Group works towards healthier community

Peninsula First Nations come together to engage youth through sports

Gathering Strength organizers (from left) Bonnie Joe

A core group of five members from three of the First Nations on the Saanich Peninsula is working to make their communities a healthier place.

William Morris (Tsartlip), Wayneo Sam (Tsawout and Tsartlip), Max Henry Jr. (Paquachin), Bonnie Joe and Becky Wilson (Tsawout) began talks on starting a group to support members of their community dealing with loss and suicide.

“We lost numerous members to suicides and each of us has experienced loss in our family or community in one way or another,” explained Morris.

“With the grief and loss we all went through we decided we as a community really needed a positive outlet.”

In the spring of this year, after deciding on a name and logo which was designed by Perry Lafortune, the group now known as Gathering Strength was formed.

“Our first event was a big community dinner event we held in May at Tsawout,” Morris said, adding that the event served to bring the community together to heal.

“It’s going to be an annual event,” he said.

The Gathering Strength group has since offered the community events like sports camps and police camps and members of the group have taken workshops to better equip themselves with the skills needed to deal with people in crisis.

“We all took the Applied Suicide Intervention Skills Training and each of us had to use those skills already,” said Morris, adding the group also participated in the 2012 Canadian Association for Suicide Prevention convention in Niagra Falls last month.

Their presence at the convention garnered them an opportunity to present what they’ve been working on within their community at Brock University in St. Catharines as well as in Nanaimo and at the University of British Columbia in the future.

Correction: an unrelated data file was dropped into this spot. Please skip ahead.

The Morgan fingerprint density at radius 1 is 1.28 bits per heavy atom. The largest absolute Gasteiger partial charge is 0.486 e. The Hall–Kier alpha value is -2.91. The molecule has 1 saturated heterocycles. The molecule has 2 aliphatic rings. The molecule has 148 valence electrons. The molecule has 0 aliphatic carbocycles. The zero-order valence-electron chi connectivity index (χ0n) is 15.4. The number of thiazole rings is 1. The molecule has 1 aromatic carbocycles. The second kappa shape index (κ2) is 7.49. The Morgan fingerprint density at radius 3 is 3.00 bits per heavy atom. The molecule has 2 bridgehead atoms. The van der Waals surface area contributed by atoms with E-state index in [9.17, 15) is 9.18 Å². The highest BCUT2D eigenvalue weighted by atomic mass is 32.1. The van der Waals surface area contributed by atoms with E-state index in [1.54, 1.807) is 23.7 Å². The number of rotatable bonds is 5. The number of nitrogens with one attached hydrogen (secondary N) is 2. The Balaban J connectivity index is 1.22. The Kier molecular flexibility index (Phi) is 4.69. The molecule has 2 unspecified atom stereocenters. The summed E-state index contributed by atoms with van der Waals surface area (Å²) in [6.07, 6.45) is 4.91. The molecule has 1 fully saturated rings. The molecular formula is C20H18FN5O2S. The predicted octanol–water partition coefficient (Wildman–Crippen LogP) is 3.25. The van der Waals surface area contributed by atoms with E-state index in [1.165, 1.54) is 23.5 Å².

The group is now looking forward to a slew of sports camps they are hosting this fall which were made possible through a grant from the British Columbia Sport Participation Program.

The camps being offered include basketball, boxing and swim camps and Morris said they hope by engaging youth that they will be able to keep them more positive.

“We chose sports camps because they appeal to a wide group of participants,” explained Bonnie Joe, the recreation manager at Tsawout.

“By keeping our children busy we’re keeping them away from those negative and dark thoughts and hopefully giving them the tools to help others with similar issues. If we start with healing the youth they will be able to show others there are services out there to help them in their struggles. It comes down to the fact that it’s never too late to start the healing journey.”

The sports camps will also serve to offer children from First Nations on the Saanich Peninsula opportunities to compete in sports at higher levels as well as work on achieving goals like becoming lifeguards.

Morris stressed that group’s approach to preventing suicides and building happier, stronger and healthier communities on the Saanich Peninsula and beyond is not a singular approach.

“What we’re doing is not about addressing one issue. It’s not a one-and-done approach. We’re looking at the long term and how we’re going to establish and create something that will keep our people healthy.”

The group is selling bracelets for $5 to benefit their cause at Sassy’s Restaurant and the Barber Shop in Brentwood Bay and at BJ’s Bakery in Keating.

The bracelets say ‘strength’ on one side and ‘QOM, QEM, SET’ on the other which means to gather strength.

The sports camps run through November and are open to all WSANEC nations.

For more information on what’s being offered this fall or any other upcoming events email Becky Wilson at or call 250-652-9101.


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